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MAYWEATHER vs McGREGOR – PREVIEW, ANALYSIS, & BEST BET

IT’S TIME

We are now only a few days away from one of the most captivating fights of all time between reigning UFC Lightweight Champion Conor “The Notorious” McGregor (0-0) and Floyd “Money” Mayweather Jr. (49-0, 26 KO’s), who captured 15 world titles throughout his Hall of Fame career. All of the theater which helped fuel the promotion will come to an end as both sides make their way to the ring inside T-Mobile Arena this coming Saturday night.

 

As we go to print even those books who cater to sharp bettors have been forced to adjust their odds, with Pinnacle currently listing Mayweather as a -430 favorite. That means the take-back on the underdog McGregor is now as low as +350, which implies a win probability of 22%.

 

When you take into consideration the fact that odds makers initially installed Mayweather as high as a -2500 favorite (96% win probability), it’s easy to see just how much perception has changed. Even here in Las Vegas, where most books didn’t offer a betting line until after the fight was made official, had opened Mayweather at -1200 (92% win probability).

 

Therefore it’s obvious the betting market believes McGregor’s chances of victory exceed the 2%-8% which odds makers had first insinuated with their opening line. Always remember that once sports books offer a betting line, we “the betting market” influence it’s movement. In the case of Mayweather vs McGregor, every bookmaker I’ve spoken to said the betting action has been extremely one-sided.

 

It’s no secret the exposure sports books have on Conor McGregor has continued to increase since the betting opened, but books anticipate late money on Floyd Mayweather will help limit some of that risk. Regardless of whether or not it comes to fruition, rest assured when the bell sounds for round 1, bookmakers both here in Las Vegas and around the globe will all be huge Mayweather fans.

 

Now that we’ve set the table, let’s talk stakes…

 

Bottom line, I’ve never been shy to share my opinion and I’ll always tell you whether or not I’m backing up that opinion with my cash. For this particular bout I’ve got such a strong opinion that it warrants taking one of my biggest positions ever, believing that win or lose, I undoubtedly got the best of it.

 

Let me explain…

 

In my 30+ years of working in the sports betting industry in one capacity or another, I can state with confidence that I don’t remember being offered so much line value. Without even handicapping the actual fight itself, we know that many of the most respected odds makers estimated the “true line” to be at least -2500, with some stating as high as -5000.

 

Already knowing the majority of casual bettors would be backing McGregor regardless of price, they opted to lower the take-back which is the ONLY reason we did not see such a high opening line. This makes it tough to argue that there isn’t at least line value on Mayweather at -500 or less. Keep in mind that against former “boxing” world champions like Andre Berto (-3000), Marcos Maidana (-900), and Miguel Cotto (-700), he was listed as a much bigger favorite to emerge victorious.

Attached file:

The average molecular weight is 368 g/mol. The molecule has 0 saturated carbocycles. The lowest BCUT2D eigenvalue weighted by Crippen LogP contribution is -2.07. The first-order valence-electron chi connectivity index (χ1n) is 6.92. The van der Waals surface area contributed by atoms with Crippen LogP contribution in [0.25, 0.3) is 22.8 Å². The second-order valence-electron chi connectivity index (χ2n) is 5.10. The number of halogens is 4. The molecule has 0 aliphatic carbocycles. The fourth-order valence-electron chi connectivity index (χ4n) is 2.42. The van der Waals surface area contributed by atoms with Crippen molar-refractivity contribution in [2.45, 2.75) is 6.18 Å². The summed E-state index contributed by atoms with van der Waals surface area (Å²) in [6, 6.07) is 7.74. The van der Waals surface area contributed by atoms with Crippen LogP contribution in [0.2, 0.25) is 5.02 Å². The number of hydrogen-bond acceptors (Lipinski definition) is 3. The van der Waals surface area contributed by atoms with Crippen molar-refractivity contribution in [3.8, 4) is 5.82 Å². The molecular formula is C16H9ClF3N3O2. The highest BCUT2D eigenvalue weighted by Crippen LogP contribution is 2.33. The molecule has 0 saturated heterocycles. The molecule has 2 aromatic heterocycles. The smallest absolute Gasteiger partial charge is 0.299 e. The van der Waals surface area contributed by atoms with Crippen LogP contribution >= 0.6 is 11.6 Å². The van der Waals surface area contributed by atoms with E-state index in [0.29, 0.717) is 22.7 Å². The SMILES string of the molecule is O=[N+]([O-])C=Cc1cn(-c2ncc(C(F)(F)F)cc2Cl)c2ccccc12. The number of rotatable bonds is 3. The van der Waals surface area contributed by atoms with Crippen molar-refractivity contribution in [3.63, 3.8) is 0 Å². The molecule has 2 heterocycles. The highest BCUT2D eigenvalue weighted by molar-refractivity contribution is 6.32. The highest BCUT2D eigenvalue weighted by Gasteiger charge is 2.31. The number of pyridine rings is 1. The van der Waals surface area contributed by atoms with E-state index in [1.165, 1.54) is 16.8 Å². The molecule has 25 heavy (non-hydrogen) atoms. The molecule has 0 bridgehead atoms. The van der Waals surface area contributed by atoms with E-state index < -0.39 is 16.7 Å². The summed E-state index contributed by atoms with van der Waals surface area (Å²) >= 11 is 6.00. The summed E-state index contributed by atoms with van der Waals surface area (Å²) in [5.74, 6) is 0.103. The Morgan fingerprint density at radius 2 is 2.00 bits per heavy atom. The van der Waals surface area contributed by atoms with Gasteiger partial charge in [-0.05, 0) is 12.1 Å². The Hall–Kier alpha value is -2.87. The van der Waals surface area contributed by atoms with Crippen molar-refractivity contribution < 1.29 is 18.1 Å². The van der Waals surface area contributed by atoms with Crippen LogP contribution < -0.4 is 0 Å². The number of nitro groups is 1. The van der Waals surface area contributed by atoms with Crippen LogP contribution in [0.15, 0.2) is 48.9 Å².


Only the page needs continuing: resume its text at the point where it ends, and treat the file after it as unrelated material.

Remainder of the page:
As far as how they match-up, I’m surprised to see so many “experts” supporting the McGregor side. Their arguments aren’t based on sound reasoning and the data has been completely distorted to fit the narrative. I keep hearing how he’s younger, bigger, and stronger than Mayweather. How he hits harder and has a better chin. How all he has to do is land that big left hand once. Blah, blah, blah.

 

Those are all many of the same reasons Floyd Mayweather was already supposed to have a loss, yet he stands at 49-0 after facing his generation’s toughest opponents. Let’s not forget the majority of these opponents were undefeated and also current or former world champions. Mayweather made them all look ordinary on the night they stepped into the ring against him. But somehow a mixed martial artist without even 1 professional boxing match is going to beat Floyd, inside a boxing ring.

 

Don’t get me wrong, the promotion behind this bout has been nothing short of masterful. Painting a picture that suggests a competitive fight should be expected. In fact, they’ve done such an amazing job of marketing that the question is no longer whether or not McGregor can challenge or even hang with Mayweather. Instead, the debate has now moved to whether he can actually win.

 

The reasoning seems to be the “unpredictability” of Conor McGregor and the fact he will be so unorthodox, his style will create opportunities that other world class boxers couldn’t.

 

That somehow Conor will be able to land his long-range hooks and uppercuts, which amateurs are taught to abandon due to the fact they do NOT work in boxing. The premise is that since Mayweather isn’t accustomed to encountering such low percentage shots, he’ll somehow be confused and vulnerable. As if after 49 professional fights, the Olympics, and 100’s of amateur bouts, Mayweather is going to panic and leave himself wide open to big shots because he’s baffled at McGregor’s lack of efficiency.